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COVID-19: What you need to know
March 12, 2020

Originally posted March 3, 2020
Updated March 17, 2020
Updated April 6, 2020

Since December, the world has been inundated with news about the latest coronavirus, which began in Wuhan, China. How contagious is it and just how concerned should we be? Emily Godbout, DO, MPH, a pediatric epidemiologist and infectious disease specialist, answered our top questions to provide some insight.

What should parents know about the coronavirus?

Coronaviruses are not new and are part of a large family of viruses that are common in people and animals. Traditionally, these viruses cause the common cold. Rarely, an animal coronavirus can infect people and then spread between people such as with severe acute respiratory syndrome (SARS), and now with this new virus that is currently receiving a lot of media attention. Coronavirus disease 2019 (COVID-19), is the name of the infection caused by the virus. Multiple countries are reporting COVID-19 infections, including the United States.

This is an emerging and evolving situation and the Centers for Disease Control and Prevention continue to provide updated guidance for our state and local health departments.

What are the symptoms?

Some patients with COVID-19 may not have any symptoms, while others may experience fever, cough, shortness of breath and sometimes pneumonia – ranging from mild to severe. Symptoms may appear 2-14 days after exposure.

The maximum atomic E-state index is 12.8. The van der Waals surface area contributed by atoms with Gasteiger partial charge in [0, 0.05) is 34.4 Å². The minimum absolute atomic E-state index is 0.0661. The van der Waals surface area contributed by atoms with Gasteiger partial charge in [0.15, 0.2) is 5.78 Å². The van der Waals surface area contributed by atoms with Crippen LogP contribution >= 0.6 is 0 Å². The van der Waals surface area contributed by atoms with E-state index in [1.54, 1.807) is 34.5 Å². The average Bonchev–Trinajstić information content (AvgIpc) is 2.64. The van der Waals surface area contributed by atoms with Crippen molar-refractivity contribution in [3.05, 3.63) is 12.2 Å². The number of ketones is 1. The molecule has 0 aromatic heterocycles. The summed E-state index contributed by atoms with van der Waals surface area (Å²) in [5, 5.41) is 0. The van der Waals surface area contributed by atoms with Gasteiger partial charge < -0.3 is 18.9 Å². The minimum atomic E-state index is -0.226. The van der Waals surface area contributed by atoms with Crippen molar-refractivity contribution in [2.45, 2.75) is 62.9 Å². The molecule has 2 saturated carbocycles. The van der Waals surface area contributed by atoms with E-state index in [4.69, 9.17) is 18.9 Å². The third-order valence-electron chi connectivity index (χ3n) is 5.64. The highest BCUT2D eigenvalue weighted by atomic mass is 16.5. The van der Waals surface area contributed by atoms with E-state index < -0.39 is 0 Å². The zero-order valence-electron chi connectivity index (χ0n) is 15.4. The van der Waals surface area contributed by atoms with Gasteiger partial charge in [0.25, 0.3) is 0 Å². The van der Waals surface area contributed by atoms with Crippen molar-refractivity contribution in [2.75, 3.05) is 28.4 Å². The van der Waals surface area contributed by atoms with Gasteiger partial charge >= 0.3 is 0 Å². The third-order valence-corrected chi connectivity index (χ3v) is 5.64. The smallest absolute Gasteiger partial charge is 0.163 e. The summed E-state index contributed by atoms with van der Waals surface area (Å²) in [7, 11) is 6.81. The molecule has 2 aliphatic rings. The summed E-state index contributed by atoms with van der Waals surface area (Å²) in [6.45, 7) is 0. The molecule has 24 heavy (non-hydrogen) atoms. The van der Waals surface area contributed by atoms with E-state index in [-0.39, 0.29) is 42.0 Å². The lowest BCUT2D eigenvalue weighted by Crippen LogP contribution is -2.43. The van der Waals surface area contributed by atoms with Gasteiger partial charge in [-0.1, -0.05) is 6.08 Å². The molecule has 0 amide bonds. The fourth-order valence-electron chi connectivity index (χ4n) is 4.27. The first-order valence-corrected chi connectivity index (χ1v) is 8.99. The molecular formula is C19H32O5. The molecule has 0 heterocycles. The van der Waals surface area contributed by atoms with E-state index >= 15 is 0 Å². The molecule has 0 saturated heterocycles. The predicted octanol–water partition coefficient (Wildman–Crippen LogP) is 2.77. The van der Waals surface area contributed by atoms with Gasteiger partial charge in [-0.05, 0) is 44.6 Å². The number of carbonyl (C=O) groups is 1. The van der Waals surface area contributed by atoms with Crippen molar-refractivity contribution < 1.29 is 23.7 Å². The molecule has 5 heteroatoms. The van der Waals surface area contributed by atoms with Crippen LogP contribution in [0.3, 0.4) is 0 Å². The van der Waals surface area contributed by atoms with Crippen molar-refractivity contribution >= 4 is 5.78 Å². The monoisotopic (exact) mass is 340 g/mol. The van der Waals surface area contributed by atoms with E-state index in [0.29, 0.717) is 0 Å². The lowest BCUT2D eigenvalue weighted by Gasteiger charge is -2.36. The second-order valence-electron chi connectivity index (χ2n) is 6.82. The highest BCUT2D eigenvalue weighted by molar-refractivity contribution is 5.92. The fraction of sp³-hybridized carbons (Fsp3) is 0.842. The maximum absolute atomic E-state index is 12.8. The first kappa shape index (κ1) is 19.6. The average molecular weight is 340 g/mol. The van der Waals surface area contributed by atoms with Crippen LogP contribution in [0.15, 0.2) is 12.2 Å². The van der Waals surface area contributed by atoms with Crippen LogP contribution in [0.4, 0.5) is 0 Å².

How is it spread?                          

There is still much to learn about the new virus, including how easily it spreads. Based on what we currently know about other coronaviruses, spread occurs mostly from person-to-person through respiratory droplets among close contacts.

What is the best way to prevent it?

There isn’t a vaccine for COVID-19, so the best course of action is to avoid coming into contact with it. We recommend taking the same measures you would to prevent other respiratory infections, such as frequent hand washing with soap and water or alcohol-based hand sanitizer, covering coughs and sneezes with a tissue and then discarding the tissue in the trash, avoiding contact with people with cold or flu-like symptoms, refraining from touching your face and staying home when you’re sick. Children should not go to daycare or school when sick. It’s also a good idea to clean frequently-touched surfaces, such as counters, desks, phones, doorknobs and light switches, regularly.

What should someone do if they’ve been to an area with confirmed cases and believe they have contracted it?

Call ahead to a health care professional if you develop signs and symptoms of COVID-19, and have been in close contact with a person known to have COVID-19 or if you live in or have recently traveled to an area with ongoing spread.

What’s the role of a facemask in prevention?

The CDC now recommends wearing cloth face coverings over the nose and mouth in public, particularly when social distancing can be difficult (such when going to the grocery store). This can be a scarf or mask made from common household materials as demonstrated by the U.S. Surgeon General in this video. Please keep in mind that surgical masks and N-95 respirators are in limited supply and should be reserved for health care workers.

How is it treated?

Currently, there are no antiviral drugs recommended for COVID-19. Pain medication, fluids and rest may help alleviate symptoms in mild cases. If a patient needed to be admitted to the hospital with COVID-19, clinical management includes supportive management of complications (such as fluid or oxygen).

Does the virus affect children differently than adults?